Week 15: Rocketing Through Houston
In early October, we left the small town of Sulphur, Louisiana and headed west. It didn’t take long until we made it to Texas – exit 878 on I-10, to be exact (numbered by mile). Jake texted his mom, who lives in El Paso, to let her know we had finally made it to the State That Shall Not Be Messed With. “Cool!” She replied. “See you at exit 13.”
Yes, Texas is a big state, and it would take us the entire month of October to travel those remaining 865 miles to El Paso. Our first stop was a quick 3 days in Houston, a hot, humid, concrete jungle with a surprisingly good (and nerdy) vibe.
While Houston’s downtown seems to be mostly corporate headquarters, it does have quite a few interesting museums. With only a short amount of time to work with, we decided to visit the most iconic (and the one not actually downtown) the Johnson Space Center. It’s the home of rockets, astronauts, and NASA mission control, and it’s fun for the whole family!
A little too fun, if we’re being honest. The day we visited turned out to be Homeschooled Kids Day, and everywhere we went was overrun with swarms of young children. Sometimes it was kind of cute, watching them fill out their field trip homework forms under their mother’s watchful eye, but mostly it was just clogged up.
Ahhh, the peaceful few minutes of walking in the parking lot before we discovered it was Homeschooler Day. By the way, you can actually tour the inside of this space shuttle today! Unfortunately, it was still under construction during our visit.
Because of all the youngsters, we had to ride the line ride for about an hour to take a tour of the grounds, but it was worth it. One of the stops is the mission control room as it existed in 1969, complete with old-school computers and a red phone that connects straight to the Pentagon (although probably not anymore). NASA monitored nine Gemini and all Apollo missions, including the moon landing, right in that room.
Check out the slideshow below for some pictures. We’re testing this out as a replacement for the galleries, which had some big problems on mobile devices – let us know what you think!
We sat in the front row of the observation room, a room where several heads of state have sat in the past. It’s pretty cool to think that we may have placed our butts into the same seat that Queen Elizabeth, JFK, Nixon, Lassie, etc. once sat on.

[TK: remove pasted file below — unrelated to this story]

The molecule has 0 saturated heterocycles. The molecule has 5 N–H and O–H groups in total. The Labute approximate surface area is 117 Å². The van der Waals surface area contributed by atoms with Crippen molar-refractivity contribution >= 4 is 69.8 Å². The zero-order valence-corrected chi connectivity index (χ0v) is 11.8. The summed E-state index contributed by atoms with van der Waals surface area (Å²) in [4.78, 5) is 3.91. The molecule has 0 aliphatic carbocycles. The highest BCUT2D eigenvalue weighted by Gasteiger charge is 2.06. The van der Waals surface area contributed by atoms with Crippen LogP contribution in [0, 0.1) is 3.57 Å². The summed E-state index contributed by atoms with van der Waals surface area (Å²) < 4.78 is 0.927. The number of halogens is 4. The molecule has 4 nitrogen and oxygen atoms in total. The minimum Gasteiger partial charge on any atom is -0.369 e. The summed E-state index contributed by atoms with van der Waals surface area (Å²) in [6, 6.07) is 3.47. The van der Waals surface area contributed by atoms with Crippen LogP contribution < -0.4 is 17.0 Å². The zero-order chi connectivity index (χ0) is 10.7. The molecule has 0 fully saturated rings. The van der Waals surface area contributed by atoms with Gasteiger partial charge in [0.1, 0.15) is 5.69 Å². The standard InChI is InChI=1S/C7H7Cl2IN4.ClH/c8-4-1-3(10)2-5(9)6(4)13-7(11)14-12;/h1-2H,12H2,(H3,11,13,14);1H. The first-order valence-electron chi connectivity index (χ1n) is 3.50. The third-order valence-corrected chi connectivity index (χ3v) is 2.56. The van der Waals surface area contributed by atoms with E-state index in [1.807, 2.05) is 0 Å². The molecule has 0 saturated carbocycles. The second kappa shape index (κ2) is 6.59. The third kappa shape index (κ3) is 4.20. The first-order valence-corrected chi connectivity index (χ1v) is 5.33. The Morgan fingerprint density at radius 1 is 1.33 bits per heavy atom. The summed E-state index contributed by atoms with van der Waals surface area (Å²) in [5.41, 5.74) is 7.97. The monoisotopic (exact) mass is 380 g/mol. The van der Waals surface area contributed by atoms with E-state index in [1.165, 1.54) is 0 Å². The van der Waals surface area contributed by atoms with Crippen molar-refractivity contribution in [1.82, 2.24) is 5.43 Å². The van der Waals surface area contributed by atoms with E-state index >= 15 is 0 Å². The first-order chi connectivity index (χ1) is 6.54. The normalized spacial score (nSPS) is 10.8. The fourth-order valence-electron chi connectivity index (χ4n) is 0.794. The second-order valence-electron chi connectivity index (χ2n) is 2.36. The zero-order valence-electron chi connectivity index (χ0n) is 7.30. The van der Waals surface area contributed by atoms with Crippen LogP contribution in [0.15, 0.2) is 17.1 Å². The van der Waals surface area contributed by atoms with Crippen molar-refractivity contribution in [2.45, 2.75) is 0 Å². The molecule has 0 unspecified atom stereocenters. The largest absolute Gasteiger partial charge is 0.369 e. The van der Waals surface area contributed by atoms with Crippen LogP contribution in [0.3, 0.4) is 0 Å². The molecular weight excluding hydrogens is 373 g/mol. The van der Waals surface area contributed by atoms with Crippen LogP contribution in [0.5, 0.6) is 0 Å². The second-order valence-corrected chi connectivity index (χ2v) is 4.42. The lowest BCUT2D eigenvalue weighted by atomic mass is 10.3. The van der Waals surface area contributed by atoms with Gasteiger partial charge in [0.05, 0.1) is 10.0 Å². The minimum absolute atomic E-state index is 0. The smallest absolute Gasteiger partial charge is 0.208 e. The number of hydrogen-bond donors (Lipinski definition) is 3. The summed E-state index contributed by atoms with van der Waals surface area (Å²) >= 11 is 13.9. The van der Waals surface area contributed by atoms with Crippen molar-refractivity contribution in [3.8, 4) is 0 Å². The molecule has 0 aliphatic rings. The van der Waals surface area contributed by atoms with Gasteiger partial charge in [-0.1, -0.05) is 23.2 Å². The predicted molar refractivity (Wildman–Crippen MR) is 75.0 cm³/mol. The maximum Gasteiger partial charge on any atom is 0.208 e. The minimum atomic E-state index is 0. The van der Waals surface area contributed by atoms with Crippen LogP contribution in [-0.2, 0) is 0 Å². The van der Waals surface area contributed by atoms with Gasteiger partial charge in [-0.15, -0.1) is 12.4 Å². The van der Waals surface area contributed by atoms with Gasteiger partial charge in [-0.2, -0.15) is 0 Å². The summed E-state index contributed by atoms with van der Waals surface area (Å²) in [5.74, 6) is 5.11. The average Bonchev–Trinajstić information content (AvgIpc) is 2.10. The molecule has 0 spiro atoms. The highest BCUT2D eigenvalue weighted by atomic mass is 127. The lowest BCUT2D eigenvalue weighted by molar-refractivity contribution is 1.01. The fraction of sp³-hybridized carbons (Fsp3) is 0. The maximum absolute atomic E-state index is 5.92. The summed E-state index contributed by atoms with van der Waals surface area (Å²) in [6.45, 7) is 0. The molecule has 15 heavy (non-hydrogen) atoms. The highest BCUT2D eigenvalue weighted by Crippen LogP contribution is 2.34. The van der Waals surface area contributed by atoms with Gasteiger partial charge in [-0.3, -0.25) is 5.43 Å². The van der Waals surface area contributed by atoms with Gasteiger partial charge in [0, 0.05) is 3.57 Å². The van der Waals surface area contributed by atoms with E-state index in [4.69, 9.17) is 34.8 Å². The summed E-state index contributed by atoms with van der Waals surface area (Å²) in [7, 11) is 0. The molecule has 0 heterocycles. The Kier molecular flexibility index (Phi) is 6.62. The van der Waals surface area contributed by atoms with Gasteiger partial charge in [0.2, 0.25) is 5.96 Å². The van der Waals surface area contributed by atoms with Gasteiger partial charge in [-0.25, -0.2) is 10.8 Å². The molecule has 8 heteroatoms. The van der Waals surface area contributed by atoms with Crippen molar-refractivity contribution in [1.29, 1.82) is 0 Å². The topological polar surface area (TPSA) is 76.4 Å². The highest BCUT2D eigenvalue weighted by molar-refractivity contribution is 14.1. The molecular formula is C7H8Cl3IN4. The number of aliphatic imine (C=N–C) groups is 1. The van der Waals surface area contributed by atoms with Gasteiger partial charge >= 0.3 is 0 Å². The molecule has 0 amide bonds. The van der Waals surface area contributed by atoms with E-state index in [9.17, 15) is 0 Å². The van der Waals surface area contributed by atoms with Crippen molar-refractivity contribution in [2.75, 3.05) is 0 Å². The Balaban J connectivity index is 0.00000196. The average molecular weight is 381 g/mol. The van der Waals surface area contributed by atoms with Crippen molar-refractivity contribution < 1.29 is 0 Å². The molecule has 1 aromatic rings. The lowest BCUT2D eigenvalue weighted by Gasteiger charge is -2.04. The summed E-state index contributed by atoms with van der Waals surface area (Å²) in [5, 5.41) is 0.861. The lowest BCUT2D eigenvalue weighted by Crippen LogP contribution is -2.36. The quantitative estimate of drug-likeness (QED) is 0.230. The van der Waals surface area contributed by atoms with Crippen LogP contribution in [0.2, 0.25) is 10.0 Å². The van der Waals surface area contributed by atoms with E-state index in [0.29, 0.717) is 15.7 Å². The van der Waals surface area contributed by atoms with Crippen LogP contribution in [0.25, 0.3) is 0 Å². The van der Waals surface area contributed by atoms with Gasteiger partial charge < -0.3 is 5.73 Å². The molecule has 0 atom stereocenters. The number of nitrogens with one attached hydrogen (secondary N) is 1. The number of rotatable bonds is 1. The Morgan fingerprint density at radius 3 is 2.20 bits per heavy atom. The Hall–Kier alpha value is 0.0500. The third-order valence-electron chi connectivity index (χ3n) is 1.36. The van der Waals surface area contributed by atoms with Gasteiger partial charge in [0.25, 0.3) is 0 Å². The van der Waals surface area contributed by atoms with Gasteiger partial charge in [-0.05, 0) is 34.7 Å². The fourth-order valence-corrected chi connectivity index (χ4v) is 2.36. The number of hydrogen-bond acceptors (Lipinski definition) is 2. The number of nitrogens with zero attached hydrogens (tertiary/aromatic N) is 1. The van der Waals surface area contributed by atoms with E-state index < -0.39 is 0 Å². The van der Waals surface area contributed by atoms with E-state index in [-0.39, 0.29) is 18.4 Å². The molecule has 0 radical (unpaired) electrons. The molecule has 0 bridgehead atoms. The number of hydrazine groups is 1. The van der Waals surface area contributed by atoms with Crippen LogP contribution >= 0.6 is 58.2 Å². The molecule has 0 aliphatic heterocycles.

The current mission control room is actually directly underneath the old one. Doesn’t seem like the safest place to put it to us, but hey, we’re not the scientists.
The scale of the rocket is frankly incredible. It’s hard to do it justice in a single photo, but it sits in a room the size of an indoor arena or field house and fills it completely. The sections are broken apart so you can peer inside various components, and although every inch of the casing is covered with wiring and tubing, it’s basically hollow inside.
Except for the rocket fuel, of course.
Can you imagine strapping yourself to one of these and blasting off to the moon?
Old Friends, Nerd Places
Despite the fact that neither of us had ever really been there before, Houston was a great place to go to meet up with old friends. Our friend Brian works in New York, but has been getting sent to Houston every week by his work for months, so we got to hang out. We were happy to get the chance to play some board games (there’s that Nerd Alert again), enjoy the first of what would turn out to be roughly 92 straight Tex-Mex meals, and hitch a ride in his Ubers.
We also met up with our friends Sean and Maggie. Maggie moved to Houston last summer to work for the Houston Chronicle, presumably so she could write hard-hitting pieces like “Moody Gardens turtles predict Super Bowl 50 winner.” (Sorry Maggie! In fairness, she also wrote this beautiful essay.) As it happened, Sean was visiting her one of the nights we were in town.
We all met up at the most gloriously nerdy bar we have ever been to in our lives (noticing a theme?), Neil’s Bahr. There were board games for the bar patrons to play, which isn’t that unusual, as well as video games, including a “vintage N64,” which is a bit more unusual. There were comic books available for people to read, and one TV played nothing but the Simpsons 24/7, which is always a good idea. Mostly, though, it was the people inside who brought it down (or up?), such as the guy who visited while dressed up as a Ninja Turtle (it’s his “thing,” he said), or the two geeky-looking guys at the table next to ours. Their geeky looks weren’t just for show: they were, in fact, building a model Millenium Falcon on the table. At a bar. While arguing about the Star Wars extended universe.
Sorry, ladies, we did not get their phone numbers.
What’s now: Doing some Los Angeles sightseeing. The weather is great, the traffic is less so.
What’s next: Heading to San Diego for a week, then hopefully up to Las Vegas and Death Valley. This would all feel more satisfying if winter had not decided to skip the Northeast this year.
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